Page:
Brunswick animal shelter seeks evaluation from national agency, community
BRUNSWICK — In September 2008, the Coastal Humane Society experienced one of its darkest moments when the state Department of Health and Human Services ordered a two-month quarantine of all its animals until it eradicated an outbreak of a ringworm fungus.
Lisa Smith, a spokeswoman for the Range Road organization, said the episode was a tipping point for the animal shelter.
"The state was practically advocating for us to shut down, tear everything down and start from scratch," Smith said. "After we reopened, we started reinventing ourselves."
According to Smith, the makeover continues March 30 when a team of experts from the Humane Society of the United States will arrive to evaluate the shelter on everything from animal care to customer service.
Smith said the three-day review is voluntary, not punitive, and part of the Coastal Humane Society's mission to improve its service and facility by submitting to an evaluation by "the world's foremost authority on animal sheltering."
"This is part of our strategic planning process," Smith said. "We want to know how we can be the best shelter we can possibly be. This national benchmark will help us find out."
According to its Web site, HSUS has evaluated 25 shelters in the United States. The review is done at the request of shelters that want to improve management and animal health protocols, and strengthen adoption programs.
After the review, the HSUS team then helps the shelter develop short- and long-term recommendations for improvement.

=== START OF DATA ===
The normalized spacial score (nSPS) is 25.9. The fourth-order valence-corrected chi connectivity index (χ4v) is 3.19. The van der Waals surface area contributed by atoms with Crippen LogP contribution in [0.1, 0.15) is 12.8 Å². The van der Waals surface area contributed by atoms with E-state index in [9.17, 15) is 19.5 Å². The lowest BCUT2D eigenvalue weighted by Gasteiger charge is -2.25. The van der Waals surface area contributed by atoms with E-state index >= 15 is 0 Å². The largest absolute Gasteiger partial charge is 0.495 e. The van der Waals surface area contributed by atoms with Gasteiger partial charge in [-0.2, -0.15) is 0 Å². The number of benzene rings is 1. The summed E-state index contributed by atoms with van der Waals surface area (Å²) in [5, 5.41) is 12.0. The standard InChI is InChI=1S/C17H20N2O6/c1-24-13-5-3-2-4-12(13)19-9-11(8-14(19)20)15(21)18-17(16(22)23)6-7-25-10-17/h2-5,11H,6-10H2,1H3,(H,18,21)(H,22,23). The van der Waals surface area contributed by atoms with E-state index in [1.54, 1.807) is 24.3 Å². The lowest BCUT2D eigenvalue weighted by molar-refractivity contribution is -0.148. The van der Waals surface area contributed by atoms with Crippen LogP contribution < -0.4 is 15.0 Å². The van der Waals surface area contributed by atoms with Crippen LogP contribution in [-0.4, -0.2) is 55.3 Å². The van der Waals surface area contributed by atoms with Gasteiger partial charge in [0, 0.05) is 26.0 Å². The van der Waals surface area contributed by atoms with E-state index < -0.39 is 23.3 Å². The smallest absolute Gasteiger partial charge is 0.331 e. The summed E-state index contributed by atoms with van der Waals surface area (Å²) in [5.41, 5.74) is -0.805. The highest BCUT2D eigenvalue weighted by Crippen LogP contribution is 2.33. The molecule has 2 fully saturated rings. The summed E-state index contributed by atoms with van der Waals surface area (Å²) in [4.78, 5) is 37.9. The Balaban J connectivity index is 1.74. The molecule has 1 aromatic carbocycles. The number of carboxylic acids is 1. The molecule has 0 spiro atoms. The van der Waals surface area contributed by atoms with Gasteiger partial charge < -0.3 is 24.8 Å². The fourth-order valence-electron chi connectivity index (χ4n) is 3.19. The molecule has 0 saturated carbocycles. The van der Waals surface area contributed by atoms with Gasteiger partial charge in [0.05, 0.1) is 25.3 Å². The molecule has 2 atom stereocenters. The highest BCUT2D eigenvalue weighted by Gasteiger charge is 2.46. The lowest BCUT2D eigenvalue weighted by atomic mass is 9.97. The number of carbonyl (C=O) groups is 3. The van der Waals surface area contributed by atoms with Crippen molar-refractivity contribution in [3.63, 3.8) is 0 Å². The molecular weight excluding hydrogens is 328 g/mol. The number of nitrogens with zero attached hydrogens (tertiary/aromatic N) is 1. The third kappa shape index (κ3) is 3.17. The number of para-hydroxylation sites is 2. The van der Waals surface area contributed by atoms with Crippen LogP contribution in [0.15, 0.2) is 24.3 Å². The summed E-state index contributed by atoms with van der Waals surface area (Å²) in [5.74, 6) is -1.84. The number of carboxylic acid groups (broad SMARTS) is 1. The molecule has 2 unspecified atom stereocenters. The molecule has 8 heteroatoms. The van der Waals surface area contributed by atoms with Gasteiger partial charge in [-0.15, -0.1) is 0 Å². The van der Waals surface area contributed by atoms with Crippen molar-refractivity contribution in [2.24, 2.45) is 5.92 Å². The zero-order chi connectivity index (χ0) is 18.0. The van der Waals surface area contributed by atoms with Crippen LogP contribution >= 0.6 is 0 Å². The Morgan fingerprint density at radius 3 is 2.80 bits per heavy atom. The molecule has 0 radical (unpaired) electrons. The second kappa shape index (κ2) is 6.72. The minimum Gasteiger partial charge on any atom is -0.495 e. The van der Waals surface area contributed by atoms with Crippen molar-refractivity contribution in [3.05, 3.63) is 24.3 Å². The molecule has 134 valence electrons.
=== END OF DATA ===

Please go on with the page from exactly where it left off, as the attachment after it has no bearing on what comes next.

According to Smith, the shelter is aware of some its problems, including space restrictions and "flow" issues that sometimes make it difficult to keep sick animals separate from healthy ones.
"We're kind of a mish-mash of buildings," Smith said. "Over the years we've grown like a mushroom."
Smith said relocation could become part of the Coastal Humane Society's five-year plan.
"Of course, cost is always an issue for us," she noted.
Three years ago the shelter applied for a no-cost property conveyance at Brunswick Naval Air Station for a newer, larger facility. But the Brunswick Local Redevelopment Authority declined to recommend the shelter for a slice of the base's 3,300 acres. The BLRA said expansion of the shelter is not in keeping with principles of the base reuse plan.
Although Coastal Humane Society has several acres of land, Smith said consideration for abutters restricts its growth.
She said HSUS will also solicit public feedback.
"We need to be the shelter our community wants us to be," Smith said.
Steve Mistler can be reached at 373-9060 ext. 123 or email@example.com